Aston

Leonard’s Gazetteer of England and Wales 1850

Aston, 2½ m. S.E. and included in Oswestry

Source: Leonard’s Gazetteer of England and Wales; Second Edition; C. W. Leonard, London; 1850.

Gregory Shropshire Gazetteer 1824

Aston. A township in the parish of Oswestry, and in the upper division of the hundred of Oswestry, chapel to Oswestry, 2 miles south-east of Oswestry. Aston Hall is the seat of William Lloyd, esq.

Source: The Shropshire Gazetteer, with an Appendix, including a Survey of the County and Valuable Miscellaneous Information, with Plates. Printed and Published by T. Gregory, Wem, 1824

Crick Heath

Gregory Shropshire Gazetteer 1824

Crick Heath. A township in the parish of Oswestry, and in the upper division of the hundred of Oswestry. 4 miles south of Oswestry.

Source: The Shropshire Gazetteer, with an Appendix, including a Survey of the County and Valuable Miscellaneous Information, with Plates. Printed and Published by T. Gregory, Wem, 1824

Cynynion

Gregory Shropshire Gazetteer 1824

Cynynion. A township in the parish of Oswestry, and in the upper division of the hundred of Oswestry.

Source: The Shropshire Gazetteer, with an Appendix, including a Survey of the County and Valuable Miscellaneous Information, with Plates. Printed and Published by T. Gregory, Wem, 1824

Llanvorda or Llanforda

Shropshire Gazetteer 1824

Llanvorda or Llanforda. A township in the parish of Oswestry, and in the upper division of the hundred of Oswestry. 1 ½ mile south-west of Oswestry.

The seat of Henry Watkin Williams Wynn, Esq. John Davies, Esq., recorder, 1635, in his MSS. “Observations of Oswestry,” says, “Rynerus, bishop of St. Asaph, suppressed the old church of the Mercians, called Llanvorda.”

Source: The Shropshire Gazetteer, with an Appendix, including a Survey of the County and Valuable Miscellaneous Information, with Plates. Printed and Published by T. Gregory, Wem, 1824

Maesbury

Shropshire Gazetteer 1824

Maesbury. A township in the parish of Oswestry, and in the upper division of the hundred of Oswestry. 3 miles south-east of Oswestry.

Source: The Shropshire Gazetteer, with an Appendix, including a Survey of the County and Valuable Miscellaneous Information, with Plates. Printed and Published by T. Gregory, Wem, 1824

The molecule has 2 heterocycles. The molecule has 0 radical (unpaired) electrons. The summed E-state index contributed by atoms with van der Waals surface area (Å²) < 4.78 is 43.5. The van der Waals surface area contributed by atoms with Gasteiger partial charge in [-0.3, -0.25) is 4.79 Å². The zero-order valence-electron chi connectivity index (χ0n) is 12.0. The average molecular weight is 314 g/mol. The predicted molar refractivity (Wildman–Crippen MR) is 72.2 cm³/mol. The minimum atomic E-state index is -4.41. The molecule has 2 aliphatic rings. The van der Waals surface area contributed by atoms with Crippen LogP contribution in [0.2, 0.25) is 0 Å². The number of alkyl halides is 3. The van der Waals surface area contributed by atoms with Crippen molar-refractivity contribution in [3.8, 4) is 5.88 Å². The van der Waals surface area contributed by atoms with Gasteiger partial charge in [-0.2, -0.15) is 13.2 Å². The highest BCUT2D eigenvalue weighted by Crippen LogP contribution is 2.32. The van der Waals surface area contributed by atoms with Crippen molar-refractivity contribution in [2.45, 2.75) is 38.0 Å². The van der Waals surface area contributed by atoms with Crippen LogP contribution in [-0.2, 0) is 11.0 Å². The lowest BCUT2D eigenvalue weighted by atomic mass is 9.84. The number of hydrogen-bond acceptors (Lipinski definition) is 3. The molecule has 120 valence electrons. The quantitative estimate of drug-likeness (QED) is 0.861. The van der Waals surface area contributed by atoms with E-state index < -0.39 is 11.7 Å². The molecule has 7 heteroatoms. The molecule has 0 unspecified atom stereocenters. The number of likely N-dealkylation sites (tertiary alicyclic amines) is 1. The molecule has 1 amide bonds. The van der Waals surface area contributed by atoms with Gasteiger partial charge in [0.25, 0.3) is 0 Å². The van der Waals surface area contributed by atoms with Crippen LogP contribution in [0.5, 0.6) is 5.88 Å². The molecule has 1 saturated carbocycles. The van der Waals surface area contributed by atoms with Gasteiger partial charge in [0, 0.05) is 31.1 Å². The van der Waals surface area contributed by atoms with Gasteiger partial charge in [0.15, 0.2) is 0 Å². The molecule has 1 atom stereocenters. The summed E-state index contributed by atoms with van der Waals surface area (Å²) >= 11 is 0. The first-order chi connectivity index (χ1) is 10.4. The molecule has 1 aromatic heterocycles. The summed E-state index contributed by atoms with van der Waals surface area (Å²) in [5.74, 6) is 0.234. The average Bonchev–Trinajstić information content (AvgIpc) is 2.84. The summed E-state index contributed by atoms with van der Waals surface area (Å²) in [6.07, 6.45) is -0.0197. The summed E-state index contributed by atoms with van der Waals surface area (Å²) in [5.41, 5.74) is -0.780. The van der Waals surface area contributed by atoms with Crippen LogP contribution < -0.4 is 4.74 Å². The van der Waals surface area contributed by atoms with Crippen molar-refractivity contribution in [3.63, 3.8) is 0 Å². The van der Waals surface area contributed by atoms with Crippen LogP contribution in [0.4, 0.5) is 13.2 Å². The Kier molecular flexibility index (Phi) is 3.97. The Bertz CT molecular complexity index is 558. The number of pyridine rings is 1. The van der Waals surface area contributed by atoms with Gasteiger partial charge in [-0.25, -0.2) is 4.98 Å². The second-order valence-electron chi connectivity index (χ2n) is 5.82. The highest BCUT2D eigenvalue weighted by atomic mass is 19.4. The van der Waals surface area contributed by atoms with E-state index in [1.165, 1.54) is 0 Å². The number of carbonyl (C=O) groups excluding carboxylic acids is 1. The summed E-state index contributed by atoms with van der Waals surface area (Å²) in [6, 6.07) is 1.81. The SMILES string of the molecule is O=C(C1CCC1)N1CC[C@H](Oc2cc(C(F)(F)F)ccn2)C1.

Maesbrook or Meesbrook

Shropshire Gazetteer 1824

A township in the parish of Oswestry, and in the upper division of the hundred of Oswestry.

Source: The Shropshire Gazetteer, with an Appendix, including a Survey of the County and Valuable Miscellaneous Information, with Plates. Printed and Published by T. Gregory, Wem, 1824

Middleton

Shropshire Gazetteer 1824

Middleton. A township in the parish of Oswestry, and in the upper division of the hundred of Oswestry. 2 miles south-east of Oswestry.

Source: The Shropshire Gazetteer, with an Appendix, including a Survey of the County and Valuable Miscellaneous Information, with Plates. Printed and Published by T. Gregory, Wem, 1824

Moreton

Shropshire Gazetteer 1824

Moreton. A township in the parish of Oswestry, and in the hundred of Oswestry. A curacy, in the diocese of St. Asaph, and the deanery of Marchia. 3 ½ miles south of Oswestry.

Source: The Shropshire Gazetteer, with an Appendix, including a Survey of the County and Valuable Miscellaneous Information, with Plates. Printed and Published by T. Gregory, Wem, 1824

Pentregaer

Shropshire Gazetteer 1824

Pentregaer. A township in the parish of Oswestry, and in the upper division of the hundred of Oswestry.

Source: The Shropshire Gazetteer, with an Appendix, including a Survey of the County and Valuable Miscellaneous Information, with Plates. Printed and Published by T. Gregory, Wem, 1824

Parish Registers

Oswestry Parish Registers 1558-1750

Shropshire Parish registers Diocese of St. Asaph Vol. IV (1909) and Vol. V (1912).

Author: Shropshire Parish Register Society

General editor; W. G. D. Fletcher

Publisher: Privately printed for the Shropshire Parish Register Society

Volume I, 1558 to 1669 - Archive.org Volume II, 1669 to 1727 - Archive.org Volume III, 1727 to 1812 - Archive.org Volume IV, 1750 to 1812 - Archive.org

The Register of Oswestry Old Chapel 1780 to 1812

Shropshire parish registers : Nonconformist and Roman Catholic registers (1903)

Author: Shropshire Parish Register Society; Evans, George Eyre; Fletcher, W. G. D. (William George Dimock), 1851-1935; Kinsella, William

Publisher: [London] : Privately printed for the Shropshire Parish Register Society

The Register of Oswestry Old Chapel 1780 to 1812 - Archive.org

Directories

Cynynion Cassey Shropshire Directory 1871

Administration

  • County: Shropshire
  • Civil Registration District: Oswestry
  • Probate Court: Court of the Bishop of St Asaph (Episcopal Consistory)
  • Diocese: St Asaph
  • Rural Deanery: Oswestry
  • Poor Law Union: Oswestry
  • Hundred: Oswestry
  • Province: Canterbury